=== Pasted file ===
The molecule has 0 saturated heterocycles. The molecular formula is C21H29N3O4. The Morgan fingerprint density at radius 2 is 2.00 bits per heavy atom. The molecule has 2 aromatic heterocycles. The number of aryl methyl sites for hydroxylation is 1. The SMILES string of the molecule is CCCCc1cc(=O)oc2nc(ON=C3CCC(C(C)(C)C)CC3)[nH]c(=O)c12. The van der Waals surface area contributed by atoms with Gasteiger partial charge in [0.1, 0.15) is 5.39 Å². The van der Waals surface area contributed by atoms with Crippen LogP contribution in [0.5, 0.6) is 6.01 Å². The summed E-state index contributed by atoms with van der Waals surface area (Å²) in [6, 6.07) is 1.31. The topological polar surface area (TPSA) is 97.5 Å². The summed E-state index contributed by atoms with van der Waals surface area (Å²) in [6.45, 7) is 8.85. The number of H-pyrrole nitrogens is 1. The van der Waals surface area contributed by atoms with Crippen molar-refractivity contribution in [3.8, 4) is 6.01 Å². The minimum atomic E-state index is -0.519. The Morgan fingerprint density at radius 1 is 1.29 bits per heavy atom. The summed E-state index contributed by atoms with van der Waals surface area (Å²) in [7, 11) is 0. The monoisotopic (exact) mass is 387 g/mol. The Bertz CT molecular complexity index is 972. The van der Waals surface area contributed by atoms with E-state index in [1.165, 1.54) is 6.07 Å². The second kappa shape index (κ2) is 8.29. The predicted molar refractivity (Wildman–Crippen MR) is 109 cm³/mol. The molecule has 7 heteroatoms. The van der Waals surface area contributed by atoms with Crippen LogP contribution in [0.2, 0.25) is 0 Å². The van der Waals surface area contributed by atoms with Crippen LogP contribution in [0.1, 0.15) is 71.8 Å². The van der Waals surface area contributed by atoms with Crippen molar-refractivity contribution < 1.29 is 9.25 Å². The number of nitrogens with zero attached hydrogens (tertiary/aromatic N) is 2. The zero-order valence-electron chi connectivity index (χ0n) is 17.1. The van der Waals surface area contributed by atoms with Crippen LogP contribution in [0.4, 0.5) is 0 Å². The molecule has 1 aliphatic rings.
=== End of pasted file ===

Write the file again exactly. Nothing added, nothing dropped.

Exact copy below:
The molecule has 0 saturated heterocycles. The molecular formula is C21H29N3O4. The Morgan fingerprint density at radius 2 is 2.00 bits per heavy atom. The molecule has 2 aromatic heterocycles. The number of aryl methyl sites for hydroxylation is 1. The SMILES string of the molecule is CCCCc1cc(=O)oc2nc(ON=C3CCC(C(C)(C)C)CC3)[nH]c(=O)c12. The van der Waals surface area contributed by atoms with Gasteiger partial charge in [0.1, 0.15) is 5.39 Å². The van der Waals surface area contributed by atoms with Crippen LogP contribution in [0.5, 0.6) is 6.01 Å². The summed E-state index contributed by atoms with van der Waals surface area (Å²) in [6, 6.07) is 1.31. The topological polar surface area (TPSA) is 97.5 Å². The summed E-state index contributed by atoms with van der Waals surface area (Å²) in [6.45, 7) is 8.85. The number of H-pyrrole nitrogens is 1. The van der Waals surface area contributed by atoms with Crippen molar-refractivity contribution in [3.8, 4) is 6.01 Å². The minimum atomic E-state index is -0.519. The Morgan fingerprint density at radius 1 is 1.29 bits per heavy atom. The summed E-state index contributed by atoms with van der Waals surface area (Å²) in [7, 11) is 0. The monoisotopic (exact) mass is 387 g/mol. The Bertz CT molecular complexity index is 972. The van der Waals surface area contributed by atoms with E-state index in [1.165, 1.54) is 6.07 Å². The second kappa shape index (κ2) is 8.29. The predicted molar refractivity (Wildman–Crippen MR) is 109 cm³/mol. The molecule has 7 heteroatoms. The van der Waals surface area contributed by atoms with Crippen LogP contribution in [0.2, 0.25) is 0 Å². The van der Waals surface area contributed by atoms with Crippen LogP contribution in [0.1, 0.15) is 71.8 Å². The van der Waals surface area contributed by atoms with Crippen molar-refractivity contribution < 1.29 is 9.25 Å². The number of nitrogens with zero attached hydrogens (tertiary/aromatic N) is 2. The zero-order valence-electron chi connectivity index (χ0n) is 17.1. The van der Waals surface area contributed by atoms with Crippen LogP contribution in [0.4, 0.5) is 0 Å². The molecule has 1 aliphatic rings.